The Sum Total of Life (part 2)

Sometimes it is so easy to forget who I am. I’ve now put 30 years into horses and I know a bit of stuff. I’ve already outlined why Rugby Guy is riding Z right now, but let me write now why he can’t continue as her primary rider. Rugby Guy is really good for Z so this isn’t a criticism of his talent; it’s just a comparison that shows the other side of the coin….

RG rides like many self-taught Western riders. His butt is too far back in the saddle, the feet pushed forward in the stirrups. This works for the roping horses he rides but won’t work for the Z’s advanced education at being trained in English and Western (probably as a breed, show horse).

When you ride too far back like this, it puts a lot of weight on the horses back. This ends up with back pain for the horse and of course, it’s not a true centered balanced riding position (classical dressage or Centered Riding). With this position, this rider usually produces a horse with a hollowed back and an upright head with a Ewe neck muscle (underside of neck has muscled up instead of the topline).

To compensate for this the average rider then puts on a tie down (remember I told you that RG had mentioned we could use one) to force the head down or worse, bearing reins which are often tied into place and the horse left in the stall for a few hours (yes, I’ve seen this numerous times at breed horse shows when YOU went home and the trainer stayed).

Now the back is hollowed, the head forced down, and the horse falls on the forehand in order to keep their lopsided balance. It’s a viscious cycle of cause and effect that beginner and intemediate riders don’t often understand. Not because they are stupid -they lack experience and knowledge in seeing how this is all inter-related.

Rugby Guy had mentioned this past week that he could have gotten Z to be at the point she is now, last fall, if I had let him. I just smiled. There’s no sense in discussing it because he wouldn’t have understood the cost of rushing the process. Young people want to hurry up whereas us old folks are willing to wait. If Z is rushed, we will meet even more resistance down the road or put into place behaviors (remember the Ewe neck?) that we would have to later overcome.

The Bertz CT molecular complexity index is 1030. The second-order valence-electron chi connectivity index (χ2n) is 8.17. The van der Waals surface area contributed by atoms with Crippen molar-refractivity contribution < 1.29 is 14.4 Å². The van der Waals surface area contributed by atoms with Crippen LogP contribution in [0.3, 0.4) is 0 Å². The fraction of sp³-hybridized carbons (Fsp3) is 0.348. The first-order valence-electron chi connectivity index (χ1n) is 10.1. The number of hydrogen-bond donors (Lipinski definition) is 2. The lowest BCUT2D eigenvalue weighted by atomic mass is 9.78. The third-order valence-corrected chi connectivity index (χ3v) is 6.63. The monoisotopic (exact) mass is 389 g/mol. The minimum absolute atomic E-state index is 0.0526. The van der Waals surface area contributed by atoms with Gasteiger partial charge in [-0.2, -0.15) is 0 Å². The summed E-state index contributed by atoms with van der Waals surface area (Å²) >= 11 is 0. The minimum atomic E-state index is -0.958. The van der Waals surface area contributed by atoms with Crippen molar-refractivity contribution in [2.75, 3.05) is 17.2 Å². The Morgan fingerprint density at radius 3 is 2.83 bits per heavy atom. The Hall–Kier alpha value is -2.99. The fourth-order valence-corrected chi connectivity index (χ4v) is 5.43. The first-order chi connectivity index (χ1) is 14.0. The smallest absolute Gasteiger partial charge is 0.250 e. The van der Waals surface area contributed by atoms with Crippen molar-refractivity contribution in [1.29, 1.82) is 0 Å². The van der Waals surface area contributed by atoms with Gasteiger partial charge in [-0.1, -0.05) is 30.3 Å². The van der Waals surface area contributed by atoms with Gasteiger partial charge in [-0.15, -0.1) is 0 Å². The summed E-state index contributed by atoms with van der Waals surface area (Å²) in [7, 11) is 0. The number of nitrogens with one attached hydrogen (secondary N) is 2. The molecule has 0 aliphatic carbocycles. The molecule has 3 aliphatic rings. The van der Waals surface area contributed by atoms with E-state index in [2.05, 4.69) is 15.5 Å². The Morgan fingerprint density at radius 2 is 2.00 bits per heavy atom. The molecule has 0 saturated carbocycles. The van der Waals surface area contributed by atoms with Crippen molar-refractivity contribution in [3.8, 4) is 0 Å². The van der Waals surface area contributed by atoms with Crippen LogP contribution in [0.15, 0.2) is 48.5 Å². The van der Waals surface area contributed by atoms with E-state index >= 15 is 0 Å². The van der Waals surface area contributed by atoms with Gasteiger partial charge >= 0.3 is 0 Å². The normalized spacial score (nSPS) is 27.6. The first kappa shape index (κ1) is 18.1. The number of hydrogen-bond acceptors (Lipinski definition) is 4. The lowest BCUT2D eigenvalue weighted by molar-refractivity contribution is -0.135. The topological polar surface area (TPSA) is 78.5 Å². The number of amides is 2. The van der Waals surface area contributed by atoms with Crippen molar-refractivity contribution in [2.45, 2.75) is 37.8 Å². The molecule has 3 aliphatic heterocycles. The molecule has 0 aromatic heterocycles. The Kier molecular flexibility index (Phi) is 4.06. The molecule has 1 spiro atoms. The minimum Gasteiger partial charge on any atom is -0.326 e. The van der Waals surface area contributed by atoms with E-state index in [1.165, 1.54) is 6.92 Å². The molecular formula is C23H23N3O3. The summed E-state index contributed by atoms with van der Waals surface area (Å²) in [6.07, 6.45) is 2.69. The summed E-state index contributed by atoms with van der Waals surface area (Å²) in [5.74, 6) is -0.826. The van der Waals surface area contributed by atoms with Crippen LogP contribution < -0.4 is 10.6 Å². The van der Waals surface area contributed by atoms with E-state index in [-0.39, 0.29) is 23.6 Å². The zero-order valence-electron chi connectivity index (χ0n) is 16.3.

These are the trainers who solve problem A (i.e. horse throws head about), only to have a new problem crop up that they have to solve (i.e. after using a tied down, horse is on forehand), which they do by adding yet another piece of equipment (i.e. add whips and spurs to get horse to move forward).

Other things I understand, which my Rugby Guy doesn’t:

Many riders use way too much hand in the turn. They also turn too sharply. A turn should be approached that only the eye is needed to be seen and the neck is curved gradually on the arc of the circle.

I use weight to turn, to signal downward transitions, etc… RG uses his hand and his legs too much, a common rider fault. A young horse like Z is quite capable of learning these subtle cues as long as they are used consistently and the release is immediately given as a reward.

The biggest difference though is that RG is having a difficult time getting Z to relax. He doesn’t know how to ask her to do this without forcing it with artificial equipment (i.e bearing reins, tie downs, etc…) whereas I do. RG’s energy is high, getting her to move forward (which is good), but he doesn’t understand how to scale back and let the horse settle.

We are fast approaching the time I need to be in charge of Z from the saddle. It boils down to knowledge. Which really feels weird at times, especially when you forget who you are – the sum of many experiences.

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1 Response to The Sum Total of Life (part 2)

  1. Kathy says:

    Nice post. So sad for horses in the tie downs.

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